This work is supported by the National Institute for Health and Care Research Programme Grants for Applied Research, NIHR PGfAR (reference NIHR200861). The views expressed are those of the author(s) and not necessarily those of the NIHR or the Department of Health and Social Care. The trial protocol underwent full external peer review by the funding body as part of the application process. Role of sponsor and funders. The trial sponsor and funders played no role in designing this programme of work or writing the protocol, nor will they be involved in data collection, data analysis, or data interpretation during the trial. The corresponding author had full access to all documentation and had final responsibility for the decision to submit for publication.

Author information

Authors and Affiliations




HM, PN, PG, were involved in the study conception and design; EL, CG, TFL, YJ, SM are involved in the co-ordination of the PETNECK2 programme; PG, JS, EL, SM will be involved in the acquisition of data; PG, JS, HM and PN will be involved in the analysis and interpretation of data; EL, PG, SM, PN were involved in drafting the manuscript. All authors were involved in revising the manuscript and have read and approved the final version of manuscript.

Corresponding author

Correspondence to Paul Nankivell.

Ethics declarations

Ethics approval and consent to participate

The trial is being performed in accordance with the recommendations guiding physicians in biomedical research involving human subjects, adopted by the 18th World Medical Association General Assembly, Helsinki, Finland and stated in the respective participating countries laws governing human research, and Good Clinical Practice. The protocol was initially approved by the Yorkshire & The Humber - South Yorkshire Research Ethics Committee on 14-Sep-2021 (Ref. 21/YH/0175). The current protocol is v5.0 dated 19-Dec-2023. Protocol modifications will be notified to competent authority, ethics committee, and investigators by the PETNECK2 Trial Office.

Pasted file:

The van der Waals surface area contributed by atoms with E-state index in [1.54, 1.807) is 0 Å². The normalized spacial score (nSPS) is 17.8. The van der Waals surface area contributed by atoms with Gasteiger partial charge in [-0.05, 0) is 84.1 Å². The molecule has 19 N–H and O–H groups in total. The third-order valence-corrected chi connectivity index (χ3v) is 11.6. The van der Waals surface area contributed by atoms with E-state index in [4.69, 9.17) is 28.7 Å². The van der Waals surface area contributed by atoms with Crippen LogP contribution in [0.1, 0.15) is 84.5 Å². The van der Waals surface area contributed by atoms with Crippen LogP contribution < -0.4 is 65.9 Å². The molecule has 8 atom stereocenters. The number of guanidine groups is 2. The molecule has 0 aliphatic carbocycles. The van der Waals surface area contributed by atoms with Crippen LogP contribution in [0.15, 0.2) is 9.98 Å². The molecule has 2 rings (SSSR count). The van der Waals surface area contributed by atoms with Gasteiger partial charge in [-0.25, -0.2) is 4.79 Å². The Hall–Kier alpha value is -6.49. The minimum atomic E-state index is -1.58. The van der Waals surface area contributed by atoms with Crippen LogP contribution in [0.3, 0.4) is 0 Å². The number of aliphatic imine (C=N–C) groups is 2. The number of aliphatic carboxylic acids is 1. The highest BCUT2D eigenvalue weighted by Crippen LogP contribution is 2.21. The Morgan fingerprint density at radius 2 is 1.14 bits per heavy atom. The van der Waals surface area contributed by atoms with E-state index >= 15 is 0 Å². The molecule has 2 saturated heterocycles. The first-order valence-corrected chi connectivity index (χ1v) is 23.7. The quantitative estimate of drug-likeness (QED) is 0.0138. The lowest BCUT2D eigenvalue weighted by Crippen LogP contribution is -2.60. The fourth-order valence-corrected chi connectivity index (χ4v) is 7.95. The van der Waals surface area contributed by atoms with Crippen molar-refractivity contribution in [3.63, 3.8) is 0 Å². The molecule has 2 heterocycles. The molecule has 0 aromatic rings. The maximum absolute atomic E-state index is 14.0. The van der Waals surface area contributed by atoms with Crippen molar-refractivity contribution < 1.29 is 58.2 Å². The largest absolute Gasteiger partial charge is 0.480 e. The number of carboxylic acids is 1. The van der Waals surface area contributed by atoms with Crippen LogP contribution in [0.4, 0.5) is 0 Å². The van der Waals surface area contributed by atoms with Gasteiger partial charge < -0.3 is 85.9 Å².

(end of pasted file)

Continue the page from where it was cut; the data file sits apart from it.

All patients provide written informed consent to participate.

Consent to publish

Not applicable.

Competing interests

The authors declare no competing interests.

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The original version of this article was revised: PETNECK2 Research Team has been added to the author group.

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Nankivell, P., Gaunt, P., Gaunt, C. et al. PET-CT-guided, symptom-based, patient-initiated surveillance versus clinical follow-up in head neck cancer patients (PETNECK2): study protocol for a multicentre feasibility study and non-inferiority, randomised, phase III trial. BMC Cancer 24, 823 (2024).